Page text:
Zambia: Drought

Zambia is currently experiencing a serious humanitarian crisis due to frequent droughts, floods and heat waves driven by climate change. These disaster risks are affecting the country’s poorest communities, especially in rural areas, which rely on rainfall for agriculture. These dry spells, compounded by the El Niño effect, are driving overall increasing severity of food insecurity. The IFRC and its membership aim to reach 476,448 people with actions aimed at improving food security, encourage positive hygiene and health behaviours, and improve nutritional status of children under the age of five.

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Podcast

Dr. Asha Mohammed: From dentist to humanitarian leader, her passion and leadership now focused on Africa’s biggest challenges

Dr. Asha Mohammed began her career as a dentist in low-income communities in Kenya. Her passion for helping others and her evident leadership skills led her to key roles battling HiV/AIDS and, eventually, to the role of Secretary General of the Kenya Red Cross. She now serves as IFRC’s Permanent Representative to the African Union and International Organizations in Addis Ababa, Ethiopia. From there, she’s taking on climate change, a massive regional hunger crisis, and outbreaks of infectious diseases, among other challenges. In this episode, she talks about the solutions to those challenges. And what it was like being a pioneering woman leader in public health. “When I mentor young women, I tell them, ‘You can be what you want to be. It's really about understanding that you have these different roles to play and that you can find the right balance.”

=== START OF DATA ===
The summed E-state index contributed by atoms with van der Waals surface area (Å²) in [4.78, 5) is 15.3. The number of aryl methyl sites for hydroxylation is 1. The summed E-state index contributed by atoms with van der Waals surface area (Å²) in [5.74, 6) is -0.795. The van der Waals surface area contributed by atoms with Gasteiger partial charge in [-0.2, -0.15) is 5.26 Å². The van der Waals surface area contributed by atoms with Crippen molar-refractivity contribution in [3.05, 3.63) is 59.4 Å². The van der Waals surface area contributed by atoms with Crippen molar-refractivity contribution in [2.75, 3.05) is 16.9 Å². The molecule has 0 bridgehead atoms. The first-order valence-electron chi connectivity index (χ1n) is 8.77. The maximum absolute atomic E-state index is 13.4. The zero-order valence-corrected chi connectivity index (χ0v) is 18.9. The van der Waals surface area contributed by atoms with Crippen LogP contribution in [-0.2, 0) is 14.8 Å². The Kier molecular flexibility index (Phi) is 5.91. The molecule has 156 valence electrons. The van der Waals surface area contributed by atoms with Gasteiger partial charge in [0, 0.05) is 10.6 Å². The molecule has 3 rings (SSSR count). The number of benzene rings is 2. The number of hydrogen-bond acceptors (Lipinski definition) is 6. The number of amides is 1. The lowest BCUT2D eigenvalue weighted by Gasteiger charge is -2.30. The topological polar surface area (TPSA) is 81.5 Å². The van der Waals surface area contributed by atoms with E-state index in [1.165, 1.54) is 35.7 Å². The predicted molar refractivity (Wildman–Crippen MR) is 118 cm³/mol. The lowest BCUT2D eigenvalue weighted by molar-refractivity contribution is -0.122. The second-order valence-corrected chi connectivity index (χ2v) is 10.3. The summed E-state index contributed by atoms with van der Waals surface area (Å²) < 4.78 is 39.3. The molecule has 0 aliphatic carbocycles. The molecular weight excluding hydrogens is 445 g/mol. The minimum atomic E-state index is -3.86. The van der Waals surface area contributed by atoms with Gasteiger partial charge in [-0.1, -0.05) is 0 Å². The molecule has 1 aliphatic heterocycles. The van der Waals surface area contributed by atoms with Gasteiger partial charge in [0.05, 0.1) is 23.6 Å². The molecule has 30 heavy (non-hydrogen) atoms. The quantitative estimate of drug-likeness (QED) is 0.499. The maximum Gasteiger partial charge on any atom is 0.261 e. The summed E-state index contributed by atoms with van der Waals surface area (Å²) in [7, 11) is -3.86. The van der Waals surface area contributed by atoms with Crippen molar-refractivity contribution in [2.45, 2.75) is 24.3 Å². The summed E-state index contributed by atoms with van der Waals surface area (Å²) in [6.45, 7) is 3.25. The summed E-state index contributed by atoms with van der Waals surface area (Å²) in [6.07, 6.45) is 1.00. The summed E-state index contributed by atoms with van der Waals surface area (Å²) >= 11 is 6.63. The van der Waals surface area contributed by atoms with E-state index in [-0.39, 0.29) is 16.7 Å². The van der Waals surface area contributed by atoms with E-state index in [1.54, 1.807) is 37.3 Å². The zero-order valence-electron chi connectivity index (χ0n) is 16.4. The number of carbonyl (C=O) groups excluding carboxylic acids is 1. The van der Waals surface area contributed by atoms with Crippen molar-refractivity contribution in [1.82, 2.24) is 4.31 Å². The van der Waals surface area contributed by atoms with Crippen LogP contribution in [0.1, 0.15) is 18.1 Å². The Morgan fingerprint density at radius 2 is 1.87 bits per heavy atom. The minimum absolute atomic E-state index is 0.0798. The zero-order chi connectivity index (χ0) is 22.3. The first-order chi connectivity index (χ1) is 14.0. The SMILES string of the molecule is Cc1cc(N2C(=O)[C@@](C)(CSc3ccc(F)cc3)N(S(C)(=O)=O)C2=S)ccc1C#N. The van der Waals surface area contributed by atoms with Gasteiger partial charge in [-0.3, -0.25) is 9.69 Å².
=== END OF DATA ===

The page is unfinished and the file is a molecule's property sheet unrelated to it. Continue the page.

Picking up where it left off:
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Podcast

Ana Gabriela Mejía Silva: Psychologist and Red Cross volunteer explores the mental health costs of climate change

Eco-anxiety is a relatively new term in the lexicon of psychology, but it’s gaining more attention. In a world facing an existential threat from climate change — and many communities already facing tremendous upheaval — the mental health impacts of climate change are impossible to ignore. People who rely on farming, fishing, or whose cultures are connected to natural cycles, are being deeply affected. Livelihoods are drying up, or being washed away, and in many places, suicide rates are rising. Psychologist and Red Cross volunteer Ana Mejía unpacks what’s happening and explains what we need to do, collectively and individually, to help people cope.

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Press release

Deadly heatwave in the Sahel and West Africa would have been impossible without human-caused climate change